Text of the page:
The guard was holding my hand as he led me to the front building of Disney World. I had stopped crying and was going to do just as he said. He walked me into a front office and a young lady was at her desk behind a tall screen. I couldn’t see because I was kind of small. The guy leaned forward and told the woman another kid was found lost with no parents. The lady poked her head around the side of the desk. “Oh you poor thing, just put her with the rest of the kids I guess.” The rest of the kids? I thought to myself as I was led into another room. The guard let go of my hand and told me to stay here until further notice on my parents whereabouts. I nodded and smiled. “Thank you sir” he nodded and left the room. I turned around and saw at least ten kids. I tried to make myself at home, but it was kind of hard since I wanted to talk to someone but didn’t know how. Then someone spotted my eye. A kid, dressed in casual clothing and sitting all alone in the corner. You could barely see him throughout the kids playing right in front of him. Why doesn’t he play with them? I asked myself. I decided to go and sit with him. He sharply turned his head toward me as I sat. “What do you want?” he asked rudely.

I turned to him “Nothing, I'm just here because it looked like you were lonely.”

His face was set, then he smiled. A friendly smile. “Thank you, I kind of need that right now.”

We talked for what seemed like hours. I learned that he was an only child and he came with his aunt and uncle for a vacation. “Some vacation” I told him as he re-situated so he was sitting right in front of me. “I know right? I was just right next to them and then they vanished.” I nodded as he continued. He loves chocolate, bunnies, nighttime, he told me his mom passed away a year ago due to cancer, and his father kind of just handed him over to his aunt and uncle to take care of him. He was depressed for some time until he got a puppy. It was a shepherd mix with a little bit of boxer in it. I laughed as he described the story of how his dog chewed its way through his shower curtain at home.

I told him how I suffered a harsh childhood, I was a troublemaker and was grounded for some time. Couldn’t talk to anyone for almost a year. I tried to run a way twice, but both of them ended with the same result. It was either breakfast time or dinner time. It was just bad timing. But I almost succeeded the second time. I could have just ran, but I was caught, so I just stood there. I had too many animals die, ranging from fish, bunnies, hamsters, to dogs. I told him how I had a fish named Redrocks, and how he followed my finger and he would swim around quickly telling me it was feeding time. Two years later he died a painful death. I could just feel his pain as I watched him try to get to the surface to get air, then sink back down like a rock. I cried for an hour when he died. I told him how I got kicked out of my first school, since I was innocent, and yet I said an adult thing as loud as I could. It was almost evening when I finished telling him how I survived some of my childhood, and still continued moving forward. Never giving up even when things get so hard, sometimes you can’t move and you sit and cry for hours. Thoughts wrack your brain, saying you're not ok and you should die. But it’s the positive light that keeps you from doing that. I told him he shouldn’t ever give up since I never did. Even when he lost his aunt and uncle, but first his parents. I know it would be hard for someone like that. I know that I’m only six years old and things won’t get better from here. At least not right now, wounds have to hurt to heal and pain is just a part of that healing process.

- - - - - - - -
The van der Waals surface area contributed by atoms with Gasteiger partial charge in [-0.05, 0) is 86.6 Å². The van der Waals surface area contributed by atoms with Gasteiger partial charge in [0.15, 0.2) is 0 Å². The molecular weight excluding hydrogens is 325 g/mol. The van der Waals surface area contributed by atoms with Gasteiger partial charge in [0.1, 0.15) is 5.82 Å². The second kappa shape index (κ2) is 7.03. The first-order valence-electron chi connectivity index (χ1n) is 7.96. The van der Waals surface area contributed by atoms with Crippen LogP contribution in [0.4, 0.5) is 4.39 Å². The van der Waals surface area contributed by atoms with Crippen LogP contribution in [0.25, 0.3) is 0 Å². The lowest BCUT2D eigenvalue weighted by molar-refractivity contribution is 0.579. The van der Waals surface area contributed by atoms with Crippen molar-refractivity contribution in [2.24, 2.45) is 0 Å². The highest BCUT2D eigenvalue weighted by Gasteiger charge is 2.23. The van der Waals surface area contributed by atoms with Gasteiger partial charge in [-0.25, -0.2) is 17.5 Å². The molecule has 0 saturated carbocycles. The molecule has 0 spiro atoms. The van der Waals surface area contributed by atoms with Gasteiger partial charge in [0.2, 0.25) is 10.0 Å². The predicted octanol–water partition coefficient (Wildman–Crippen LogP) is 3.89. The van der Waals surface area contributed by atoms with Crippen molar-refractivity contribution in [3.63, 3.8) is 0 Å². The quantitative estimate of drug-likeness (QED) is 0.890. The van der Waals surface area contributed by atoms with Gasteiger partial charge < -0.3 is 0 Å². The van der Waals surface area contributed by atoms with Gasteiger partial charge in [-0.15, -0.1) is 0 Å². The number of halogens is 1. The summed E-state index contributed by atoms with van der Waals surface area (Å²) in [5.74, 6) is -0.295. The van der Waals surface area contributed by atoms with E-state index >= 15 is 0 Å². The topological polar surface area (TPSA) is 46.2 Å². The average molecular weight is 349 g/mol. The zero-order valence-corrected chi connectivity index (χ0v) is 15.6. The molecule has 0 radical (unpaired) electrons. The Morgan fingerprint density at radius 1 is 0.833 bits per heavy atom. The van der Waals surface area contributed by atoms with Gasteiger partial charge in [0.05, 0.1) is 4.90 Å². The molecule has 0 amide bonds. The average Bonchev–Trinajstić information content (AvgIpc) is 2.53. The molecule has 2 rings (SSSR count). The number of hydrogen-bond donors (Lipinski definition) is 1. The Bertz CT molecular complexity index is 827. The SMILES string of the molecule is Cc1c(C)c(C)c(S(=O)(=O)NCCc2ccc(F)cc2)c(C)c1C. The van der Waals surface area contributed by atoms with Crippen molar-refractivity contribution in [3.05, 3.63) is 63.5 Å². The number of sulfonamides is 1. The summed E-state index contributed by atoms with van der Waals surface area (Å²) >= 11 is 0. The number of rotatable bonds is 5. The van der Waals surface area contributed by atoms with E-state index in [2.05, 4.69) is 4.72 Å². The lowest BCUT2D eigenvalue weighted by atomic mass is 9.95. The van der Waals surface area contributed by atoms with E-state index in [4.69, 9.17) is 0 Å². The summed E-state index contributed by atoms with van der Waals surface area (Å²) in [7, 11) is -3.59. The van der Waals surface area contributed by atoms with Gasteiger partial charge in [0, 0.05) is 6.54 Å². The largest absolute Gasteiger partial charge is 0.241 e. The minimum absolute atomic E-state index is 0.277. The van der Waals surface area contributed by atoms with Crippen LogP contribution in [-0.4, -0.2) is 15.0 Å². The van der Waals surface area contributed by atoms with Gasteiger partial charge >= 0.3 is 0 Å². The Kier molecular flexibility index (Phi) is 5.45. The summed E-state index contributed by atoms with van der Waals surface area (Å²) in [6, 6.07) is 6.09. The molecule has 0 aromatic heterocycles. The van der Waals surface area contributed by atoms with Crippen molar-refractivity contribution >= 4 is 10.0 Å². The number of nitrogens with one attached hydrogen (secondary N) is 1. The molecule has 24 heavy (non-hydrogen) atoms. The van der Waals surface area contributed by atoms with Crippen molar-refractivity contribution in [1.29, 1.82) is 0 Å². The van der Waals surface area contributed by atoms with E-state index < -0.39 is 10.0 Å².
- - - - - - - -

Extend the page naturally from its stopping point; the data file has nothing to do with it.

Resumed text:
It was then that two people came rushing into the room. We both sharply looked up at them. “Aunty, Uncle!!!” the boy cried. He stood up and froze. He looked at me “ I never told you my name.”

I shrugged “It’s ok, you don’t have to.” He laughed and hugged me and then ran to his family. I sat alone for another two hours. I thought about the boy, his mother actually didn’t die because she had cancer, she died on more serious causes. His father actually died too. His aunt and uncle were the last option. The boy told me that after I told him to never give up, even when things got hard. I was surprised I opened him up after those words. They were only here in Florida for his parent’s funerals. My parents found me here after what seemed like forever. I asked them if they missed me and they told me they were looking all over for me. I was unsure about that. Later when I was older I looked up how long it would take for a parent to find a kid lost in Disney World. Then it said at least two hours. Now it’s said to be thirty minutes. But it felt like it was seven hours for me. But I learned something that helped me when times got hard as I moved though my childhood years like a sloth. You're never alone when you struggle, you might be physically, but someone out there is hurting right there with you, wishing someone could connect them to the world and help them through their years of struggle. You can always do that when you see the opportunity, take it and you might just save a life like your own you’ve lived. As I learned when I turned seven was that “Everyone needs somebody to talk to”—John Reese, Person of Interest. I always say to people now: Try it, It’ll turn out better for both of you I promise.

Leah Herr
Leah Herr
Read next: My Adventure in Greece Part II
Leah Herr
See all posts by Leah Herr